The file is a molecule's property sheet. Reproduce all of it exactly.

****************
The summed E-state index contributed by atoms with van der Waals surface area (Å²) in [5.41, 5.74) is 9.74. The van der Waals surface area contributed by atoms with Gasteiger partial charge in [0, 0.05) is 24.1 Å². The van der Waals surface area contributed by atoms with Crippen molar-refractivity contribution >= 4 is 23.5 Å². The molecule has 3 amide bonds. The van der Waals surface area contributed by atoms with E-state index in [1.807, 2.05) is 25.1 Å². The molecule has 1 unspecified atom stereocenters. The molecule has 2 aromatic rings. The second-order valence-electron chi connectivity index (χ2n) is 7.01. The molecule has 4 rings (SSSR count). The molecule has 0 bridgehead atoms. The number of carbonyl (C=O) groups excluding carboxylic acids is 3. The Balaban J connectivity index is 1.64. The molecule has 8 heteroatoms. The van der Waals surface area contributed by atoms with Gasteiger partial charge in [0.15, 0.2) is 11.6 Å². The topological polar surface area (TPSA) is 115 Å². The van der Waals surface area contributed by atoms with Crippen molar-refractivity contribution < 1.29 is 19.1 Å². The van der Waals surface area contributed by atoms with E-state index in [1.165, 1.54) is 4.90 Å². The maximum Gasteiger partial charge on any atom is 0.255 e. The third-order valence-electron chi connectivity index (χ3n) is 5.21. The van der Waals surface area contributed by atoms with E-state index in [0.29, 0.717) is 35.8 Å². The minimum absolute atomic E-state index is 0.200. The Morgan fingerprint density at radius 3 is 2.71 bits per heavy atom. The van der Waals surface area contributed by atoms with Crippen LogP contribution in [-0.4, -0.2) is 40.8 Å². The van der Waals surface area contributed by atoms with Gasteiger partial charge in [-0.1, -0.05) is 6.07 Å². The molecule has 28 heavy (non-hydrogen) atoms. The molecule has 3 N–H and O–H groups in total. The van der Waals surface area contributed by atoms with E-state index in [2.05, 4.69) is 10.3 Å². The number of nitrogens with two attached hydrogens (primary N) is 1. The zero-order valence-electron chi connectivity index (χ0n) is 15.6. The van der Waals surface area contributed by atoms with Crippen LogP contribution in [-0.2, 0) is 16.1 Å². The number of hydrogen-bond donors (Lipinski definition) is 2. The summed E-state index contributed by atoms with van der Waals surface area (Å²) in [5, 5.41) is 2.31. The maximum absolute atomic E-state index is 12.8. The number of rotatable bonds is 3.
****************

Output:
The summed E-state index contributed by atoms with van der Waals surface area (Å²) in [5.41, 5.74) is 9.74. The van der Waals surface area contributed by atoms with Gasteiger partial charge in [0, 0.05) is 24.1 Å². The van der Waals surface area contributed by atoms with Crippen molar-refractivity contribution >= 4 is 23.5 Å². The molecule has 3 amide bonds. The van der Waals surface area contributed by atoms with E-state index in [1.807, 2.05) is 25.1 Å². The molecule has 1 unspecified atom stereocenters. The molecule has 2 aromatic rings. The second-order valence-electron chi connectivity index (χ2n) is 7.01. The molecule has 4 rings (SSSR count). The molecule has 0 bridgehead atoms. The number of carbonyl (C=O) groups excluding carboxylic acids is 3. The Balaban J connectivity index is 1.64. The molecule has 8 heteroatoms. The van der Waals surface area contributed by atoms with Gasteiger partial charge in [0.15, 0.2) is 11.6 Å². The topological polar surface area (TPSA) is 115 Å². The van der Waals surface area contributed by atoms with Crippen molar-refractivity contribution < 1.29 is 19.1 Å². The van der Waals surface area contributed by atoms with E-state index in [1.165, 1.54) is 4.90 Å². The maximum Gasteiger partial charge on any atom is 0.255 e. The third-order valence-electron chi connectivity index (χ3n) is 5.21. The van der Waals surface area contributed by atoms with E-state index in [0.29, 0.717) is 35.8 Å². The minimum absolute atomic E-state index is 0.200. The Morgan fingerprint density at radius 3 is 2.71 bits per heavy atom. The van der Waals surface area contributed by atoms with Crippen LogP contribution in [-0.4, -0.2) is 40.8 Å². The van der Waals surface area contributed by atoms with Gasteiger partial charge in [-0.1, -0.05) is 6.07 Å². The molecule has 28 heavy (non-hydrogen) atoms. The molecule has 3 N–H and O–H groups in total. The van der Waals surface area contributed by atoms with E-state index in [2.05, 4.69) is 10.3 Å². The number of nitrogens with two attached hydrogens (primary N) is 1. The zero-order valence-electron chi connectivity index (χ0n) is 15.6. The van der Waals surface area contributed by atoms with Crippen LogP contribution in [-0.2, 0) is 16.1 Å². The number of hydrogen-bond donors (Lipinski definition) is 2. The summed E-state index contributed by atoms with van der Waals surface area (Å²) in [5, 5.41) is 2.31. The maximum absolute atomic E-state index is 12.8. The number of rotatable bonds is 3.